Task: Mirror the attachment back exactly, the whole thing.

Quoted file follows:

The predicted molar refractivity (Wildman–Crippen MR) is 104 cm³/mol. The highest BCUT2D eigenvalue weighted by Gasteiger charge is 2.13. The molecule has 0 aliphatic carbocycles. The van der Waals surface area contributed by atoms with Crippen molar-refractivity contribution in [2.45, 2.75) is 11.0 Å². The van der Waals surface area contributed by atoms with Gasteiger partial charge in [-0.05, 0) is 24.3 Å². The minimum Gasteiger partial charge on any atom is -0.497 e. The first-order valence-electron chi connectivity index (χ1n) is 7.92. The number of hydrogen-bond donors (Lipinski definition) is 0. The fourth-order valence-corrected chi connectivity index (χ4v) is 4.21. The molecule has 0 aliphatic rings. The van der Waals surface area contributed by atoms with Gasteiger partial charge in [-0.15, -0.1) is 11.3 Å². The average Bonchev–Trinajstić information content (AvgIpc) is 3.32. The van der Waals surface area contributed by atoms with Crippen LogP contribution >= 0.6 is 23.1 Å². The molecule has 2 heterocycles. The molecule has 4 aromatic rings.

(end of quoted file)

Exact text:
The predicted molar refractivity (Wildman–Crippen MR) is 104 cm³/mol. The highest BCUT2D eigenvalue weighted by Gasteiger charge is 2.13. The molecule has 0 aliphatic carbocycles. The van der Waals surface area contributed by atoms with Crippen molar-refractivity contribution in [2.45, 2.75) is 11.0 Å². The van der Waals surface area contributed by atoms with Gasteiger partial charge in [-0.05, 0) is 24.3 Å². The minimum Gasteiger partial charge on any atom is -0.497 e. The first-order valence-electron chi connectivity index (χ1n) is 7.92. The number of hydrogen-bond donors (Lipinski definition) is 0. The fourth-order valence-corrected chi connectivity index (χ4v) is 4.21. The molecule has 0 aliphatic rings. The van der Waals surface area contributed by atoms with Gasteiger partial charge in [-0.15, -0.1) is 11.3 Å². The average Bonchev–Trinajstić information content (AvgIpc) is 3.32. The van der Waals surface area contributed by atoms with Crippen LogP contribution >= 0.6 is 23.1 Å². The molecule has 2 heterocycles. The molecule has 4 aromatic rings.